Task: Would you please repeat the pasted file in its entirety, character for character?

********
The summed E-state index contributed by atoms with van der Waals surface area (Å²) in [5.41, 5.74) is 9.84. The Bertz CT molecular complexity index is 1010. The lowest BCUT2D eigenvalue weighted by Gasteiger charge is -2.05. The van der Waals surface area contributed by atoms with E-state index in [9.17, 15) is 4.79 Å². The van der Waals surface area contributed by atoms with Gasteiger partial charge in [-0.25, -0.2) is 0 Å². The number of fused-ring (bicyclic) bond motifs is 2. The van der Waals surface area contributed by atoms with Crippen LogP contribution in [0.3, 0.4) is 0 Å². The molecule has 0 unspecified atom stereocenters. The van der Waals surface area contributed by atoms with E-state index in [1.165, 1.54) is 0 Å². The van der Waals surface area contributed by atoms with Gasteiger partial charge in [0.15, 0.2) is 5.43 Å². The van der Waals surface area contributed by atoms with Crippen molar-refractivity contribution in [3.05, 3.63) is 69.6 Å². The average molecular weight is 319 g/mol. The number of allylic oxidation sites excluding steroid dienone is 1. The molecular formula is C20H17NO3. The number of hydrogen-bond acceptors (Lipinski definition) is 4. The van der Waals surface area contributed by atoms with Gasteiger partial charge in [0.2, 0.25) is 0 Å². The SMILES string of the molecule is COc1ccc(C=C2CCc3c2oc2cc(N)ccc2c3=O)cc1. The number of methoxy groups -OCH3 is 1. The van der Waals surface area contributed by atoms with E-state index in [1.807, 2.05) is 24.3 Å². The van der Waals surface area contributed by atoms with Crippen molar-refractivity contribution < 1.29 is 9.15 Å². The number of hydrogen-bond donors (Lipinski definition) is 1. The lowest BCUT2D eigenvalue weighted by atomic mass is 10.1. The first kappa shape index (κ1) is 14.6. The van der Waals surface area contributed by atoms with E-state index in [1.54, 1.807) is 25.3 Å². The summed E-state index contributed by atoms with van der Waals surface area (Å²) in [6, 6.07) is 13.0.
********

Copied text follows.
The summed E-state index contributed by atoms with van der Waals surface area (Å²) in [5.41, 5.74) is 9.84. The Bertz CT molecular complexity index is 1010. The lowest BCUT2D eigenvalue weighted by Gasteiger charge is -2.05. The van der Waals surface area contributed by atoms with E-state index in [9.17, 15) is 4.79 Å². The van der Waals surface area contributed by atoms with Gasteiger partial charge in [-0.25, -0.2) is 0 Å². The number of fused-ring (bicyclic) bond motifs is 2. The van der Waals surface area contributed by atoms with Crippen LogP contribution in [0.3, 0.4) is 0 Å². The molecule has 0 unspecified atom stereocenters. The van der Waals surface area contributed by atoms with E-state index in [1.165, 1.54) is 0 Å². The van der Waals surface area contributed by atoms with Gasteiger partial charge in [0.15, 0.2) is 5.43 Å². The van der Waals surface area contributed by atoms with Crippen molar-refractivity contribution in [3.05, 3.63) is 69.6 Å². The average molecular weight is 319 g/mol. The number of allylic oxidation sites excluding steroid dienone is 1. The molecular formula is C20H17NO3. The number of hydrogen-bond acceptors (Lipinski definition) is 4. The van der Waals surface area contributed by atoms with Gasteiger partial charge in [0.2, 0.25) is 0 Å². The SMILES string of the molecule is COc1ccc(C=C2CCc3c2oc2cc(N)ccc2c3=O)cc1. The number of methoxy groups -OCH3 is 1. The van der Waals surface area contributed by atoms with E-state index in [1.807, 2.05) is 24.3 Å². The van der Waals surface area contributed by atoms with Crippen molar-refractivity contribution < 1.29 is 9.15 Å². The number of hydrogen-bond donors (Lipinski definition) is 1. The lowest BCUT2D eigenvalue weighted by atomic mass is 10.1. The first kappa shape index (κ1) is 14.6. The van der Waals surface area contributed by atoms with E-state index in [1.54, 1.807) is 25.3 Å². The summed E-state index contributed by atoms with van der Waals surface area (Å²) in [6, 6.07) is 13.0.